The Constitutional History, first published in three volumes in 1874, 1877, and 1878, reached its fifth edition by the 1890s. Maitland regretted for two reasonsConstitutional History 2 Stubbs that Stubbs had made so few changes to it. First, and most importantly, the lack of editing left readers to wonder “whether he is deliberately maintaining in the nineties a position that he held in the seventies.” Thus, it was unclear what Stubbs actually thought about the studies that had been published since the first volume of the Constitutional History had appeared. Without the updated footnotes it was impossible to say how much Stubbs was “reaffirming and how much he is simply leaving alone.” As Stubbs disliked controversies it is likely that he added only as little new references as was necessary so that he could refrain from engaging in current debates. Second, and linked to the first point, Maitland pointed out that due to the minimal changes in the references it was unclear which recent studies Stubbs considered valuable for historians. After all, Constitutional History had become a classic and every generation of Oxbridge history students found it on their reading list. It was a pity that Stubbs did not provide any guidance for these aspiring historians about the history books that had been published since 1874. Such indifference about readers and about editing as an essential scholarly practice went against the virtues of the discipline, but as this was an obituary Maitland politely expressed his criticism only indirectly.

Stubbs was an exception and it was more common for historians to grasp the scholarly and financial implications of revised volumes. Thanks to the rabid editing, historiographers are today faced with a vast pool of various editions and versions of historiographical classics and lesser-known titles that enjoyed great popularity in their own time. Making sense of the confusing publishing records of Victorian historians evokes at least two methodological issues. First, every volume that is labelled as “new edition” on a title page is not necessarily a new edition. As novelty and freshness sold books, less scrupulous publishers were keen to attach to an existing stock new title pages that promoted revisions to accelerate the sales. Consequently, many of the “new editions” do not contain an altered text but are mere reprints or impressions. Thus, cautiousness is needed when dealing with the nineteenth-century history books and their different versions.

The second methodological issue that calls for attention is the question which edition to consult. Historiographers duly indicate the editions they use, but rarely (if ever) explain why they have chosen a specific edition. It remains unclear for me why historians have, for example, preferred the original version of Stubbs’s Seventeen Lectures (1886) and not the third edition (1900) which contains two additional lectures and a new preface where Stubbs reflects the latest development of historical research in Britain. I suspect that the explanation has nothing to do with historiographical justifications: the original edition was reprinted in 1967 and it is likely that until the recent digitalization ventures it has been the version most readily available for historians. This, of course, does not explain why it was the first edition and not the third one that was reprinted in 1967.

There is not an easy answer to the question about the most appropriate edition. Textual scholars have tended to privilege the last edition as it is considered the most complete one. However, this has been recently questioned and the emphasis is now on the gradual development of texts. Indeed, as the examples of the Victorian historians suggest, historical knowledge was constantly in transition and evolved in a dialogue with the growing pool of historical sources and studies. Although there are not hard and fast rules when it comes for choosing an edition, I would like to suggest that outlining the publishing history and being aware of historians’ revising practices can be good starting points as this information can help to make more informed choices between different variants. Most importantly, it is good to bear in mind that for the Victorian historians the first edition was often only a beginning of a meandering publishing history that could stretch over decades.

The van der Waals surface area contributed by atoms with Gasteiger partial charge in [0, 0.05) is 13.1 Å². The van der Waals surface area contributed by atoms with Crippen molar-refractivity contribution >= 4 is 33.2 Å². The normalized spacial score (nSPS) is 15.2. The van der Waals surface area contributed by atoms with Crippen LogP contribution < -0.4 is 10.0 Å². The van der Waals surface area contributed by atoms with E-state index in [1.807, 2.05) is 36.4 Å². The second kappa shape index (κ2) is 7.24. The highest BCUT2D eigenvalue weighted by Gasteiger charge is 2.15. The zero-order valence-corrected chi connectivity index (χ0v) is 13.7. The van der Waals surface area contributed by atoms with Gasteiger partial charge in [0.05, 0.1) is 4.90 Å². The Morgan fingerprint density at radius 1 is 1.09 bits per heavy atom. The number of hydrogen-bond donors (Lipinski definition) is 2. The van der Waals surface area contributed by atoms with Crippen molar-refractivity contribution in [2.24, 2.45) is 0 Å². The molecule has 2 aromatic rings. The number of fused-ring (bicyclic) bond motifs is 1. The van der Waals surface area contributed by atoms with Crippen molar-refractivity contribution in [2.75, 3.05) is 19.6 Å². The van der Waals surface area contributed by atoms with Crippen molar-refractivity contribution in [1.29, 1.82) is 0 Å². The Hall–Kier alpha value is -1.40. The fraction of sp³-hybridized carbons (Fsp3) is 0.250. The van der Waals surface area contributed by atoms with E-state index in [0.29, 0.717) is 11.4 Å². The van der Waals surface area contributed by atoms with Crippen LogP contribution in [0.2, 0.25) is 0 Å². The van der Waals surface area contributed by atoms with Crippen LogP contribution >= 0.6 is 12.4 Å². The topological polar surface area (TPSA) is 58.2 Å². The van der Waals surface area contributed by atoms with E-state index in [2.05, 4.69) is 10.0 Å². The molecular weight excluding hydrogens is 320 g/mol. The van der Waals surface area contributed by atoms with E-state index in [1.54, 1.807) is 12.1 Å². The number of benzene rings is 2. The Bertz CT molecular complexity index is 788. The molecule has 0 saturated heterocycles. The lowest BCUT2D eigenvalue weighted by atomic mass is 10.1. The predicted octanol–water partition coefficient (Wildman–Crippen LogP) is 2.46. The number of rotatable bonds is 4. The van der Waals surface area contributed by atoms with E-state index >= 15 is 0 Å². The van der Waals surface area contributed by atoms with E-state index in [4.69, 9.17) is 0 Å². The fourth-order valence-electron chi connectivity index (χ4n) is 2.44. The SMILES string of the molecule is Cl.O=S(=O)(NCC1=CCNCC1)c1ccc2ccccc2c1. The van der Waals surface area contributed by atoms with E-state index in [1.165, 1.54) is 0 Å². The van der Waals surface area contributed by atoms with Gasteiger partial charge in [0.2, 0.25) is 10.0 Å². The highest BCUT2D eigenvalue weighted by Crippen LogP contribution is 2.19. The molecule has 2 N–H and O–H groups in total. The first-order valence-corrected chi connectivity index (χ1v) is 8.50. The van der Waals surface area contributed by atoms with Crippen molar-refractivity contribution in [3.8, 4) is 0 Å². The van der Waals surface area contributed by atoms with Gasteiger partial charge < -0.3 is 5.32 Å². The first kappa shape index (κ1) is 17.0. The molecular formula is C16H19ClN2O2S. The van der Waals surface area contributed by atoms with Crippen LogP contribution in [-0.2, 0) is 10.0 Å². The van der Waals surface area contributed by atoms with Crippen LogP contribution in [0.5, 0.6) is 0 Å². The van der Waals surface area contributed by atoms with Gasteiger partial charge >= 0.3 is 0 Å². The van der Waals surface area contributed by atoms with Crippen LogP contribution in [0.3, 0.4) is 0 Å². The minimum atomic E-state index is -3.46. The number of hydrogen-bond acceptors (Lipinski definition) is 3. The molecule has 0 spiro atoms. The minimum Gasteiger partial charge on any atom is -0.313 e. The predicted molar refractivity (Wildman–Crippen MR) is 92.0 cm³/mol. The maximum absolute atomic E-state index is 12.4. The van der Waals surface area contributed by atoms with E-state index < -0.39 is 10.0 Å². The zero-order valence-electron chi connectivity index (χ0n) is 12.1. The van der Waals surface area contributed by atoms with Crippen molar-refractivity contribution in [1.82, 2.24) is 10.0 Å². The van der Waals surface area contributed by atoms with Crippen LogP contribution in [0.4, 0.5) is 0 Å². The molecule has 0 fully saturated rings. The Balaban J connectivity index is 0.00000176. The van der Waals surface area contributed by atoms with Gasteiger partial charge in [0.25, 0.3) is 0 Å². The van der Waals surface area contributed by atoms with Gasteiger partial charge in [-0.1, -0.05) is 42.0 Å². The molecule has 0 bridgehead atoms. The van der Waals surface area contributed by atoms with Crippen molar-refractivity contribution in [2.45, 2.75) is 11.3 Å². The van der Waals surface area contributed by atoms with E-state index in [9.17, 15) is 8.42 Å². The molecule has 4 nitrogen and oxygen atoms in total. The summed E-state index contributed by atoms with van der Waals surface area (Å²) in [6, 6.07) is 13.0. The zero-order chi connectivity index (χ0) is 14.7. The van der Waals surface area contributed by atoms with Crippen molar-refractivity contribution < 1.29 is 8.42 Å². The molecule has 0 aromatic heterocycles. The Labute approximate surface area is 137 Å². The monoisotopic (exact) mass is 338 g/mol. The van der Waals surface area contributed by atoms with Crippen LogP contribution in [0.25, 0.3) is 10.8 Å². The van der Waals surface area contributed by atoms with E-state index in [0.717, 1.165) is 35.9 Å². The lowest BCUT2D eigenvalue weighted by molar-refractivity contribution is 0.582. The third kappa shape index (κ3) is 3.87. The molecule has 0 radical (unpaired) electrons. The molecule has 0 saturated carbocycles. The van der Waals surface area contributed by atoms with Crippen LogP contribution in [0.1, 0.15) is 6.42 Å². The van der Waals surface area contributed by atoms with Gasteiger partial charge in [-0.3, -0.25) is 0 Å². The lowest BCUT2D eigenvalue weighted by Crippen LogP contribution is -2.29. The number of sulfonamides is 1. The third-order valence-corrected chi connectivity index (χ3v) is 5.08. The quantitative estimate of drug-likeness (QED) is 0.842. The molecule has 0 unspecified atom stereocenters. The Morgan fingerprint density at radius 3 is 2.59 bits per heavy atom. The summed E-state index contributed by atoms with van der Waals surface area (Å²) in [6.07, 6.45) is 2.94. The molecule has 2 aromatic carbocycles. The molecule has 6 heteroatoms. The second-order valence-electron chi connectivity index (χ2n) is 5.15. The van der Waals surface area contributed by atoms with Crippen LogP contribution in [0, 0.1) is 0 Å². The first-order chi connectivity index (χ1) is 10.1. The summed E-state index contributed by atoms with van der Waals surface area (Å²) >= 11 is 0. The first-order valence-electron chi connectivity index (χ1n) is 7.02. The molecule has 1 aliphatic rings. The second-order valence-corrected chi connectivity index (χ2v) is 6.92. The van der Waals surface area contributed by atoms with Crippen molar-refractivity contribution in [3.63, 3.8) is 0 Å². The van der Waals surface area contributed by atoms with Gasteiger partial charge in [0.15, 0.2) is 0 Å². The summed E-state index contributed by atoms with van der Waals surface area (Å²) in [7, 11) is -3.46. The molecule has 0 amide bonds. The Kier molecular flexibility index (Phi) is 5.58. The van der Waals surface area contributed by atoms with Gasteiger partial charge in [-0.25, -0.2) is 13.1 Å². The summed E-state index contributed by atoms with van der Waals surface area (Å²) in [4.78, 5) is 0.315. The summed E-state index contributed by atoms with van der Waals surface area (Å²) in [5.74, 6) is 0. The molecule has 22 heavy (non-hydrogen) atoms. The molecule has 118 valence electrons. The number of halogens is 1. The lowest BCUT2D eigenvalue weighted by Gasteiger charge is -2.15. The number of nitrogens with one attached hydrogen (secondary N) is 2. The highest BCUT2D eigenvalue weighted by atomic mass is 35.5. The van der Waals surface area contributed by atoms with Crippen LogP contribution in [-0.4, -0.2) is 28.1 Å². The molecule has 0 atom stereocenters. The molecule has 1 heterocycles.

Maitland F. W., “William Stubbs, Bishop of Oxford”, English Historical Review 16:63 (July 1901): 417–426.

Creighton Louise, Life and Letters of Mandell Creighton, Sometime Bishop of London, I (London, New York, Bombay: Longmans, Green, and Co, 1904).


Garritzen Elise, “Revise, Edit, and Improve: Writing and Publishing History as an Unending Process in Victorian Britain”, Clio 45:3 (2016): 289–314.


Reading History in Victorian Britain



Local strawberries, cream, and the master of the house reading aloud – these were on offer for those who visited John Ruskin, the eminent art critic and professor, at his summer residence. According to Edmund Yates who reported about the breakfast for The World, Ruskin entertained his guests by reading aloud extracts of the letters he had just received, samples of his ongoing work, or stories from Walter Scott. Ruskin’s elevated breakfasts were just one example of how texts were consumed in the nineteenth century. The cultural history of reading has attracted increasing attention during the last decades and historians have started to ask how readers invested texts with their expectations and constructed meanings against their intertextual baggage, how the act of reading was done, and how books and other texts shaped the identities of their readers. Thanks to this burgeoning research, we know now that books were consumed alone and together, silently and aloud, privately at homes and publicly in railway carriages and omnibuses where they provided a welcomed and socially acceptable excuse for not socializing with co-travelers. We also know that the readership diversified during the nineteenth century thanks to the increasing literacy, spreading of libraries, and decreasing production costs that lowered the price of books and other printed material.